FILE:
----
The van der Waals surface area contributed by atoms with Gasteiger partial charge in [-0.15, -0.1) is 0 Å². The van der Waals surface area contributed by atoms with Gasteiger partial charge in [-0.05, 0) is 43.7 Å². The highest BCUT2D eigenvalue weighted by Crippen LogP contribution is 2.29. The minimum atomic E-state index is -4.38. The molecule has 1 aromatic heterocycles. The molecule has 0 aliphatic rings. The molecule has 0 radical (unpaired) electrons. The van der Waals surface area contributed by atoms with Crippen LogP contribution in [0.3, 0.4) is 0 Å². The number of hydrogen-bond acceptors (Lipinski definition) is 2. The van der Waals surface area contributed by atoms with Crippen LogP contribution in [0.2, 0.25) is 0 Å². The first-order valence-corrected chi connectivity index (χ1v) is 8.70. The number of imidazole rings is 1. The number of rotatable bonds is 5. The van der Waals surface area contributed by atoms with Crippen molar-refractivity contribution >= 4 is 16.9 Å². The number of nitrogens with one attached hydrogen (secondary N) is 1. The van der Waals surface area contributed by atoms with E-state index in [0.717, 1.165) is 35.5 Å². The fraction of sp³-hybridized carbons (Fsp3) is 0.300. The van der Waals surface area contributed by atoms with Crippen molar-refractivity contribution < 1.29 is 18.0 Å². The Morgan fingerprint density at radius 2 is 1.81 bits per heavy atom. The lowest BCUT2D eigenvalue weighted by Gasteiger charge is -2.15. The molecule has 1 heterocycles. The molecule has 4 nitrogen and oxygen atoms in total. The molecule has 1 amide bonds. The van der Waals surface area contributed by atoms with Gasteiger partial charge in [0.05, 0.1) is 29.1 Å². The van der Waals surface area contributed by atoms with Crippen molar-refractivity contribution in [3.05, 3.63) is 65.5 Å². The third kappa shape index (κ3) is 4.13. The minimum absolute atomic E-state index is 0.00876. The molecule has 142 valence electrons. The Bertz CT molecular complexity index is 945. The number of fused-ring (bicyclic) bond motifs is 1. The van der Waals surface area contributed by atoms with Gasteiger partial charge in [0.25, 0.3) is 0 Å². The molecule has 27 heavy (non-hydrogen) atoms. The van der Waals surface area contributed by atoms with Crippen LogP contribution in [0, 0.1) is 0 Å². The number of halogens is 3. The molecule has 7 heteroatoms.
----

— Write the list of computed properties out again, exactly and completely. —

The van der Waals surface area contributed by atoms with Gasteiger partial charge in [-0.15, -0.1) is 0 Å². The van der Waals surface area contributed by atoms with Gasteiger partial charge in [-0.05, 0) is 43.7 Å². The highest BCUT2D eigenvalue weighted by Crippen LogP contribution is 2.29. The minimum atomic E-state index is -4.38. The molecule has 1 aromatic heterocycles. The molecule has 0 aliphatic rings. The molecule has 0 radical (unpaired) electrons. The van der Waals surface area contributed by atoms with Crippen LogP contribution in [0.3, 0.4) is 0 Å². The number of hydrogen-bond acceptors (Lipinski definition) is 2. The van der Waals surface area contributed by atoms with Crippen LogP contribution in [0.2, 0.25) is 0 Å². The first-order valence-corrected chi connectivity index (χ1v) is 8.70. The number of imidazole rings is 1. The number of rotatable bonds is 5. The van der Waals surface area contributed by atoms with Crippen molar-refractivity contribution >= 4 is 16.9 Å². The number of nitrogens with one attached hydrogen (secondary N) is 1. The van der Waals surface area contributed by atoms with E-state index in [0.717, 1.165) is 35.5 Å². The fraction of sp³-hybridized carbons (Fsp3) is 0.300. The van der Waals surface area contributed by atoms with Crippen molar-refractivity contribution < 1.29 is 18.0 Å². The Morgan fingerprint density at radius 2 is 1.81 bits per heavy atom. The lowest BCUT2D eigenvalue weighted by Gasteiger charge is -2.15. The molecule has 1 heterocycles. The molecule has 4 nitrogen and oxygen atoms in total. The molecule has 1 amide bonds. The van der Waals surface area contributed by atoms with Gasteiger partial charge in [0.05, 0.1) is 29.1 Å². The van der Waals surface area contributed by atoms with Crippen molar-refractivity contribution in [3.05, 3.63) is 65.5 Å². The third kappa shape index (κ3) is 4.13. The minimum absolute atomic E-state index is 0.00876. The molecule has 142 valence electrons. The Bertz CT molecular complexity index is 945. The number of fused-ring (bicyclic) bond motifs is 1. The van der Waals surface area contributed by atoms with Gasteiger partial charge in [0.25, 0.3) is 0 Å². The molecule has 27 heavy (non-hydrogen) atoms. The van der Waals surface area contributed by atoms with Crippen LogP contribution in [0, 0.1) is 0 Å². The number of halogens is 3. The molecule has 7 heteroatoms.